Aside from its potential for altering my stance on a surfboard, this new posture is altering my stance in the world and the very way I relate to the ground beneath my feet. For as long as I can remember, I have rarely felt "connected" to the earth. Instead, I've felt spacey and as if I might float away. Since I've been focusing on strengthening my adductor muscles and turning my feet straight ahead of me - instead of balletically outwards - I feel more grounded and HERE.
Again and again, surfing teaches me not to underestimate the degree to which our bodily experiences impact our experience of life in general. Our body is not separate from our mind and not separate from our spirit, so how our bodies feel - limber, tight, stressed, relaxed, strong, weak, turned inward, turned outward - has a profound affect on how we feel psychologically, emotionally and spiritually. Though the connection may not always be as apparent as it's been for me recently, it's always there.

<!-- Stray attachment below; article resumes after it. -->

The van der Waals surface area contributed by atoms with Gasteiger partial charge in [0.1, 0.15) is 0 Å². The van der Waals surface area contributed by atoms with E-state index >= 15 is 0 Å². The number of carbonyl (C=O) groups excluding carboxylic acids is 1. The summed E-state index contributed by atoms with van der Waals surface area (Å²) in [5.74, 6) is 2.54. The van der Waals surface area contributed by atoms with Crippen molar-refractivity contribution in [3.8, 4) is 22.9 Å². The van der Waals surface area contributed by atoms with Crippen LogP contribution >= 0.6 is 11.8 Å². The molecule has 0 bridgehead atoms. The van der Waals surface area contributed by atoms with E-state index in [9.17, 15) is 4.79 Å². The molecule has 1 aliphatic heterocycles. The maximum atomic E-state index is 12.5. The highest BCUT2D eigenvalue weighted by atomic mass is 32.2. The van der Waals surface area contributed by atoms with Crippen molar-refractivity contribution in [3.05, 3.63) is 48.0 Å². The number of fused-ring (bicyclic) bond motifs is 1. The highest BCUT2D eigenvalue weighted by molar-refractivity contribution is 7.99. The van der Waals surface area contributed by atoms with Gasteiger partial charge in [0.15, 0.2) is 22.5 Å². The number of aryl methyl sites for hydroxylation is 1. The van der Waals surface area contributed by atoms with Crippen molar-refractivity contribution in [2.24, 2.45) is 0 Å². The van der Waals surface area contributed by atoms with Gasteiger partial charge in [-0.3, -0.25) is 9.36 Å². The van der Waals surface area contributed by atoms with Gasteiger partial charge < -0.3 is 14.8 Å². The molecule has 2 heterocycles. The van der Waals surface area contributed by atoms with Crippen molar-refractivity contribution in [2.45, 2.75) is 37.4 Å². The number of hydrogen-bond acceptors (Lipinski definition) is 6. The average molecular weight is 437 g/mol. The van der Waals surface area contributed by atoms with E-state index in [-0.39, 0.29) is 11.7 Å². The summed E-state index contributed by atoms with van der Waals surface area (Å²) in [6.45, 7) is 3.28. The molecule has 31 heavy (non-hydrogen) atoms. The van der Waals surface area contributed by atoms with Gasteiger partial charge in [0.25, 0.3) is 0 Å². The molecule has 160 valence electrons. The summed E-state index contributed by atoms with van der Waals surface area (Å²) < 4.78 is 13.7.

If you pay attention.
Wednesday, October 26, 2011
|Photo by Meaghan Miller Lopez AMMA Photography|
It's brought me so far in the last year or so. It's provided me with a dream come true - riding the waves - standing up (!) - and I'm sure inspired me in my latest adventure-to-be.
If all goes well, in January, 2012, I'll be going back to school. Grown-up school.
Ashton will be in pre-school, Trin will be...we don't know yet what Trin will be doing...and I will be studying for a Masters Degree in counselling psychology with a specialization in treating trauma.
I started surfing because after years of training in other people's versions of personal transformation, I wanted to pursue my own version. I wanted to become something - someone - I never thought I could be.
On the one hand, I had hoped surfing would turn me into someone completely different. Someone who never gets upset about the small stuff. Someone who never yells at the kids, or gets completely worked up when things don't go her way. I thought it would erase all the things I couldn't stand about myself and make me totally mellow and super "cool." It didn't do that.
But surfing has provided me with more joy than I've known in a long time. It has restored me to myself and made me more of myself than I can remember being. It's made me young again in some ways and also grown me up. And it's made me more capable of dealing with the things that really matter.
I'm so glad I'm doing it. It's one of the great love stories of my life.